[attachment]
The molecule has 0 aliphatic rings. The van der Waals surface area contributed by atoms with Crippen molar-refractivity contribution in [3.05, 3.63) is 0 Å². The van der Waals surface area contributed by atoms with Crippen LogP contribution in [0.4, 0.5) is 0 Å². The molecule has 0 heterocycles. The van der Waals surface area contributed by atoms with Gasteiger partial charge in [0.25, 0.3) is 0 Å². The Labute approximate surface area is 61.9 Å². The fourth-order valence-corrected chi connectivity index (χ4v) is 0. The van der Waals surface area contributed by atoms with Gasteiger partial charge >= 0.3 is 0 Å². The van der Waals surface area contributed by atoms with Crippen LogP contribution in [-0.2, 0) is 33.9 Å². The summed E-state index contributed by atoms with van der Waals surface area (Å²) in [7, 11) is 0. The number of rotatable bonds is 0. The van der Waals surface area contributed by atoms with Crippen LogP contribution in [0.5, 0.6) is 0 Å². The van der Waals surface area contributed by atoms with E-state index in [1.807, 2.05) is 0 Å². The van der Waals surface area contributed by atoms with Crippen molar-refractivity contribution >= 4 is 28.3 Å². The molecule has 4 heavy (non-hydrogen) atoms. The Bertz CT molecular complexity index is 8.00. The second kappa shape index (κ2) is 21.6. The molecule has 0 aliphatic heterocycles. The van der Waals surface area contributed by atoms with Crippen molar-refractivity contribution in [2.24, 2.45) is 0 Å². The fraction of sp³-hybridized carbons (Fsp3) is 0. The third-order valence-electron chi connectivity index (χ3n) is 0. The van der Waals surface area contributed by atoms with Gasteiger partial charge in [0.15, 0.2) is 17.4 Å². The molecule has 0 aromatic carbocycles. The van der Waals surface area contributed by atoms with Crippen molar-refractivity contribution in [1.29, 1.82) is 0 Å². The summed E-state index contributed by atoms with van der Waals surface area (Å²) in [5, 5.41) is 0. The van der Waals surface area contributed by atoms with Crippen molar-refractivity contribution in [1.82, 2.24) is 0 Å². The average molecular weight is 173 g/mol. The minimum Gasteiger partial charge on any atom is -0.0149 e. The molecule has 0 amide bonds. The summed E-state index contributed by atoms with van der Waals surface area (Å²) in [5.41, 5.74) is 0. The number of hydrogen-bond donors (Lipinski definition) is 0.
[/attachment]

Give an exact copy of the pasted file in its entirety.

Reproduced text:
The molecule has 0 aliphatic rings. The van der Waals surface area contributed by atoms with Crippen molar-refractivity contribution in [3.05, 3.63) is 0 Å². The van der Waals surface area contributed by atoms with Crippen LogP contribution in [0.4, 0.5) is 0 Å². The molecule has 0 heterocycles. The van der Waals surface area contributed by atoms with Gasteiger partial charge in [0.25, 0.3) is 0 Å². The Labute approximate surface area is 61.9 Å². The fourth-order valence-corrected chi connectivity index (χ4v) is 0. The van der Waals surface area contributed by atoms with Gasteiger partial charge >= 0.3 is 0 Å². The van der Waals surface area contributed by atoms with Crippen LogP contribution in [-0.2, 0) is 33.9 Å². The summed E-state index contributed by atoms with van der Waals surface area (Å²) in [7, 11) is 0. The number of rotatable bonds is 0. The van der Waals surface area contributed by atoms with Crippen LogP contribution in [0.5, 0.6) is 0 Å². The van der Waals surface area contributed by atoms with E-state index in [1.807, 2.05) is 0 Å². The van der Waals surface area contributed by atoms with Crippen molar-refractivity contribution >= 4 is 28.3 Å². The molecule has 4 heavy (non-hydrogen) atoms. The Bertz CT molecular complexity index is 8.00. The second kappa shape index (κ2) is 21.6. The molecule has 0 aliphatic heterocycles. The van der Waals surface area contributed by atoms with Crippen molar-refractivity contribution in [2.24, 2.45) is 0 Å². The fraction of sp³-hybridized carbons (Fsp3) is 0. The third-order valence-electron chi connectivity index (χ3n) is 0. The van der Waals surface area contributed by atoms with Gasteiger partial charge in [0.15, 0.2) is 17.4 Å². The molecule has 0 aromatic carbocycles. The van der Waals surface area contributed by atoms with Crippen molar-refractivity contribution in [1.29, 1.82) is 0 Å². The summed E-state index contributed by atoms with van der Waals surface area (Å²) in [5, 5.41) is 0. The van der Waals surface area contributed by atoms with Crippen molar-refractivity contribution in [1.82, 2.24) is 0 Å². The average molecular weight is 173 g/mol. The minimum Gasteiger partial charge on any atom is -0.0149 e. The molecule has 0 amide bonds. The summed E-state index contributed by atoms with van der Waals surface area (Å²) in [5.41, 5.74) is 0. The number of hydrogen-bond donors (Lipinski definition) is 0.